Thursday, October 8 , 2015, 3:18 pm | Partly Cloudy 81º

Supervisors Grant Conceptual Approval of Goleta Beach 2.0

The board also discusses California Coastal Commission policy recommendations for its Local Coastal Land Use Plan

By Ben Preston, Noozhawk Staff Writer |

After a flurry of debate lasting a few weeks, the decade-old problem of how best to approach erosion protection at Goleta Beach Park received a big push forward Tuesday as the Santa Barbara County Board of Supervisors voted 3-0-1 to approve conceptual plans presented by county Parks Department staff.

Deputy Parks Director Eric Axelson said the plan, dubbed Goleta Beach 2.0, was an attempt by county staff to tackle the problem in an entirely different manner in the wake of the California Coastal Commission’s 9-1 defeat last summer of the previous proposal put forward by the county.

Where the former plan, called the permeable pile pier project, sought to use a series of wooden pilings placed alongside Goleta Pier to trap sand on Goleta Beach, Goleta Beach 2.0 is what planners said is a more natural approach, and calls for movement of infrastructure and parking areas away from parts of the park vulnerable to erosion.

“Everything we’re talking about today has to do with the west end of the park,” Axelson said Tuesday, adding that because of a scouring of sand downstream of the rocky headland between the property line between UCSB and the park, removal of about 150 parking spaces would be a key feature of the park’s reconfiguration.

“Most of the year, we don’t need the 150 spaces of the west end of the park,” he said, noting that during weekdays especially, the only people known to park there are UCSB students and staff. By restriping the remaining 450 spaces, 20 more spaces could be gained, and Axelson said the option of building a satellite parking area within a half-mile of the park — replete with shuttle bus or water taxi service — is being examined by staff.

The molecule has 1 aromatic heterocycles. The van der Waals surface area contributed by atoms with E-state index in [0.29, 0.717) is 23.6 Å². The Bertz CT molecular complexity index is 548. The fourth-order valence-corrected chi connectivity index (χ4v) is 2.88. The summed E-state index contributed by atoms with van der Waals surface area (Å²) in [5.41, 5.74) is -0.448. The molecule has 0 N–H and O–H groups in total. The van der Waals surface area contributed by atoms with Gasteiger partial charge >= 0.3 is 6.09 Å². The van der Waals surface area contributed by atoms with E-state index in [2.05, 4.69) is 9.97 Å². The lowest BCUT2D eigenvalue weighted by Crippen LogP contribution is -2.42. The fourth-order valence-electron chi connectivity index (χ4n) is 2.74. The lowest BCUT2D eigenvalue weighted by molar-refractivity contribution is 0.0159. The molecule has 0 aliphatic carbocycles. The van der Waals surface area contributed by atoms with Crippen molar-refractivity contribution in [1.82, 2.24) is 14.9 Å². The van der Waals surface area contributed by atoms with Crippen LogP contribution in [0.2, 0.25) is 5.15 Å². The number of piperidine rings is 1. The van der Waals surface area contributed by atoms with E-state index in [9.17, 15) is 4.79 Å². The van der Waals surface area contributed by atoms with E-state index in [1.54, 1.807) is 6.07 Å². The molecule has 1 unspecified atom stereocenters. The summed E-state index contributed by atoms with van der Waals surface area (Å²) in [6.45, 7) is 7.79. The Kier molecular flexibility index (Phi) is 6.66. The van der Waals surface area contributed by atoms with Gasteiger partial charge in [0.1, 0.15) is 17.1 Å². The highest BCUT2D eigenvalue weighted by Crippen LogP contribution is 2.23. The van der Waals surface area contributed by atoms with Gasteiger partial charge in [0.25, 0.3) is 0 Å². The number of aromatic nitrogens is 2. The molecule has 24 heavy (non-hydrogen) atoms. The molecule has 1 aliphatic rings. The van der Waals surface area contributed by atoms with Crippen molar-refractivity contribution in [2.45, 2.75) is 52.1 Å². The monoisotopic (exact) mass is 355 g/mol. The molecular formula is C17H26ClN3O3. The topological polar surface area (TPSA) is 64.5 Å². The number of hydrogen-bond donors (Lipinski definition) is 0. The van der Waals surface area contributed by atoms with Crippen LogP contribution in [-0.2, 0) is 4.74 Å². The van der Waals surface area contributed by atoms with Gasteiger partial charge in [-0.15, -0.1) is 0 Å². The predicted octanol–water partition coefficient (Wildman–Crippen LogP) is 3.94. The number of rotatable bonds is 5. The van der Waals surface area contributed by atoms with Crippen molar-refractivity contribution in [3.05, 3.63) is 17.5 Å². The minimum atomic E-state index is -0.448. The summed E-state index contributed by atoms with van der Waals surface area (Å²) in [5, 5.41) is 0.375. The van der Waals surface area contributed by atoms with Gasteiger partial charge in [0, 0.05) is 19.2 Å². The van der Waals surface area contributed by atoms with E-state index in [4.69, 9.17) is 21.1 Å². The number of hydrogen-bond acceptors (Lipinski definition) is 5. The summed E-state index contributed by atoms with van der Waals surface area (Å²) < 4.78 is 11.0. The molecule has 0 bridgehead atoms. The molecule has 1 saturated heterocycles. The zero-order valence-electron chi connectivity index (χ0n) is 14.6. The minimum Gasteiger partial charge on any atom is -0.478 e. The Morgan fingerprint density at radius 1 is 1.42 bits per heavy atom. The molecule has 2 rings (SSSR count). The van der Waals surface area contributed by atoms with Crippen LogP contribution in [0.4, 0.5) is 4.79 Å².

Goleta Beach 2.0 also calls for three utility lines running through the park — a sewage line, a reclaimed water line and a natural gas line — to be moved farther away from the ravaging effects of potential storm erosion, and Axelson said he’s also exploring the option of gaining permission from Caltrans to move the utilities into the Highway 217 corridor.

The plan also calls for several recreational enhancements, including moving the bike trail, improving traffic flow by building a new bridge for vehicle traffic, replacing the existing bridge with a bicycle and pedestrian bridge, and potentially adding an interpretive trail and kayak area.